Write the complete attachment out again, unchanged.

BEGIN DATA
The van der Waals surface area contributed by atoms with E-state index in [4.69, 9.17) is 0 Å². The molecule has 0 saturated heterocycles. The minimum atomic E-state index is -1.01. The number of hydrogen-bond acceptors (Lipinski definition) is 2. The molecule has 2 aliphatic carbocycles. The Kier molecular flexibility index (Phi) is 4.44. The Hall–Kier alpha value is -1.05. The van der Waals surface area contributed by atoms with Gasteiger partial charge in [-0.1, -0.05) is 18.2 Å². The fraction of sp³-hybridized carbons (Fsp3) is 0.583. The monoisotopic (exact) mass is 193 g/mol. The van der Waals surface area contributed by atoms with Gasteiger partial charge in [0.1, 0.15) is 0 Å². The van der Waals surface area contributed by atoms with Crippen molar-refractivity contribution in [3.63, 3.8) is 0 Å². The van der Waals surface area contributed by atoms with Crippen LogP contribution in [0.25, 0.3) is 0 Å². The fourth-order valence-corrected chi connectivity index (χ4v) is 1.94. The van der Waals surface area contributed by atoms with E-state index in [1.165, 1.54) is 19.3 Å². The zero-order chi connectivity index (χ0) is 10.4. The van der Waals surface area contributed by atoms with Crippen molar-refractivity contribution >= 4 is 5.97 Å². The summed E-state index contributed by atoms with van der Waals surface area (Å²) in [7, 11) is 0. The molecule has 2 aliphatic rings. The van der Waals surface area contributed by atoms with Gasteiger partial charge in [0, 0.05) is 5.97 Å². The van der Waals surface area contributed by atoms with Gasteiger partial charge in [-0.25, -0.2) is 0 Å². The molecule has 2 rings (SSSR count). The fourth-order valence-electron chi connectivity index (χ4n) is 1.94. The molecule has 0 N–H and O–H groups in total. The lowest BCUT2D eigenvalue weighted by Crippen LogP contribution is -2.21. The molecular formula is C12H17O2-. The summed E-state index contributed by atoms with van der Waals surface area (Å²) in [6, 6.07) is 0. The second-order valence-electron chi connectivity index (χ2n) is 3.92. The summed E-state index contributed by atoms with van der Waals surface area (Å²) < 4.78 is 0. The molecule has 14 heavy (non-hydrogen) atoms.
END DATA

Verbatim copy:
The van der Waals surface area contributed by atoms with E-state index in [4.69, 9.17) is 0 Å². The molecule has 0 saturated heterocycles. The minimum atomic E-state index is -1.01. The number of hydrogen-bond acceptors (Lipinski definition) is 2. The molecule has 2 aliphatic carbocycles. The Kier molecular flexibility index (Phi) is 4.44. The Hall–Kier alpha value is -1.05. The van der Waals surface area contributed by atoms with Gasteiger partial charge in [-0.1, -0.05) is 18.2 Å². The fraction of sp³-hybridized carbons (Fsp3) is 0.583. The monoisotopic (exact) mass is 193 g/mol. The van der Waals surface area contributed by atoms with Gasteiger partial charge in [0.1, 0.15) is 0 Å². The van der Waals surface area contributed by atoms with Crippen molar-refractivity contribution in [3.63, 3.8) is 0 Å². The van der Waals surface area contributed by atoms with Crippen LogP contribution in [0.25, 0.3) is 0 Å². The fourth-order valence-corrected chi connectivity index (χ4v) is 1.94. The van der Waals surface area contributed by atoms with E-state index in [1.165, 1.54) is 19.3 Å². The zero-order chi connectivity index (χ0) is 10.4. The van der Waals surface area contributed by atoms with Crippen molar-refractivity contribution >= 4 is 5.97 Å². The summed E-state index contributed by atoms with van der Waals surface area (Å²) in [7, 11) is 0. The molecule has 2 aliphatic rings. The van der Waals surface area contributed by atoms with Gasteiger partial charge in [0, 0.05) is 5.97 Å². The van der Waals surface area contributed by atoms with Gasteiger partial charge in [-0.25, -0.2) is 0 Å². The molecule has 2 rings (SSSR count). The fourth-order valence-electron chi connectivity index (χ4n) is 1.94. The molecule has 0 N–H and O–H groups in total. The lowest BCUT2D eigenvalue weighted by Crippen LogP contribution is -2.21. The molecular formula is C12H17O2-. The summed E-state index contributed by atoms with van der Waals surface area (Å²) in [6, 6.07) is 0. The second-order valence-electron chi connectivity index (χ2n) is 3.92. The summed E-state index contributed by atoms with van der Waals surface area (Å²) < 4.78 is 0. The molecule has 14 heavy (non-hydrogen) atoms.